Some days ago Yahoo redesign of its homepage and flagship mobile application with a focus on offering a more personalized, social experience, where readers can find stories they like, comment and debate the day’s news, and track stories of interest. The move is meant to better reflect how consumers are engaging with and reading news on mobile devices, but it’s also an attempt to shift the conversations that take place on social media sites back to Yahoo itself.
The revamp comes at a time when more consumers than ever are reading the day’s news on their smartphones. Notes Yahoo SVP Simon Khalaf, usage of mobile news and magazine applications increased 141 percent in 2015.
These days, even major tech companies are attempting to carve out their own niche in the news reading space. In addition to Google News, Apple debuted a native News app in iOS 9, and Microsoft, through its internal R&D group Microsoft Garage, launched its own competitor just this week. There are also news apps from startups like Flipboard and SmartNews, as well as those from publishers themselves. Plus, many consumers now track the day’s news through social media, like Facebook, Twitter and Snapchat, which all cater to publishers in their own way.
Yahoo, naturally, wants to better compete in this space, too.
The changes were driven by mobile trends, Khalaf tells us, but have also been applied to the Yahoo website.
For starters, Yahoo says that you’ll no longer have to open stories in multiple browser tabs, but can instead scroll through related stories inline. It has also replaced an earlier personalization tool – the plus sign (+), which told the site you wanted to see more stories like the current one in the future – with a more immediate favoriting mechanism: a heart.
By clicking the heart, you’ll be shown more related stories underneath each article.
However, Khalaf notes that Yahoo’s ability to deduce what’s considered a “related” story has improved with this update.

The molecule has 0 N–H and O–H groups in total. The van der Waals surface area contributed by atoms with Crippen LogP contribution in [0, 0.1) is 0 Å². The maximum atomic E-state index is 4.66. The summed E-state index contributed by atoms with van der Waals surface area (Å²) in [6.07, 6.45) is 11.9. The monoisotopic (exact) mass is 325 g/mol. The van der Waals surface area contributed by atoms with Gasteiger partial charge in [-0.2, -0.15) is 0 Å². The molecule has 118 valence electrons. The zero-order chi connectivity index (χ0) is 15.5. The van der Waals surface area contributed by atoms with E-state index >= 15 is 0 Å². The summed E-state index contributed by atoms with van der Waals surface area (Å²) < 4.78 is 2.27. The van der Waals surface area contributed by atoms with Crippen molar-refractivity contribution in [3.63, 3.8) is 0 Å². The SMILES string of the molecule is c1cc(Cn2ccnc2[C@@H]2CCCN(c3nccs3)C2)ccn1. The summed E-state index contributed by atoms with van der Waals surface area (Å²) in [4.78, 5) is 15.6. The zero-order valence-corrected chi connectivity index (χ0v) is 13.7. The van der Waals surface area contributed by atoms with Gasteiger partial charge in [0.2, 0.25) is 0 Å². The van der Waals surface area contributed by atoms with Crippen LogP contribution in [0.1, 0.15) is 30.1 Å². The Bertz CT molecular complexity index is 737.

For example, in the past, a story about Tina Fey’s return to SNL to again mock Sarah Palin may have pointed you to other stories about “Tina Fey” or “SNL.” But following the update, Yahoo’s algorithms should understand that you’re also potentially interested in topics like the U.S. elections, GOP news, and Palin’s endorsement of Trump.
“We’re clustering the articles and understanding the topics you’d be interested in. That gives us a broader view into your interests,” says Khalaf. This can also help to deliver different angles on the same story to readers, he notes.
In addition, Yahoo will actively encourage its readers to spend more time on the site and in its app discussing and debating the stories presented. That seems counter to the current trend which sees users taking their opinions off-site to places like Facebook and Twitter.
And it reflects a desire on Yahoo’s side to be seen as a social platform, not just a news aggregator.
“A lot of people shut down their comments…I understand that, but I think we want to actually encourage the conversation, not stifle the conversation,” Khalaf explains. “We do have technology to elevate and empower the healthy debates, instead of shedding light on the unnecessary name-calling that exists.”
That seems like a shot across the bow of the currently troubled Twitter, which has been slammed in the past from not doing enough to shut down cyberbullying and abuse on its platform.
But Yahoo’s commenting system itself (which relies on voting comments up and down) is not new, and it’s certainly filled with…um…choice language, let’s say. Commenters today just write words like “dumba$$” or “truck” in place of profanity. And they regularly refer to article subjects in offensive ways, calling them names like: ignorant, dumb, ghetto, disgusting, mental, stupid, a “tramp,” nasty, and more. (These examples were pulled from one single comments section, in fact!)
There’s a reason why many publishers pulled the plug on the commenting cess pool and let social media claim the peanut gallery for its own.
But on updated Yahoo site, comments are first-class citizens again. The site will now surface comments in-line, meaning they’ll appear right below article when the comments icon is clicked. If you click the option to “view all” you’ll be able to scroll through the rest, and leave your own. (A Yahoo account, of course, is required for that).
Finally, Yahoo will let you track stories of interest, which is useful when trying to stay on top of breaking news. On the web, you can click a “follow” button then click on a bell icon at the top-right to see those stories you’re following when there are updates. On mobile, you’ll be sent push notifications.
“The day when people just consume news is gone,” says Khalaf. “It’s not about aggregating the news…people want to converse around media. That’s what we provide.”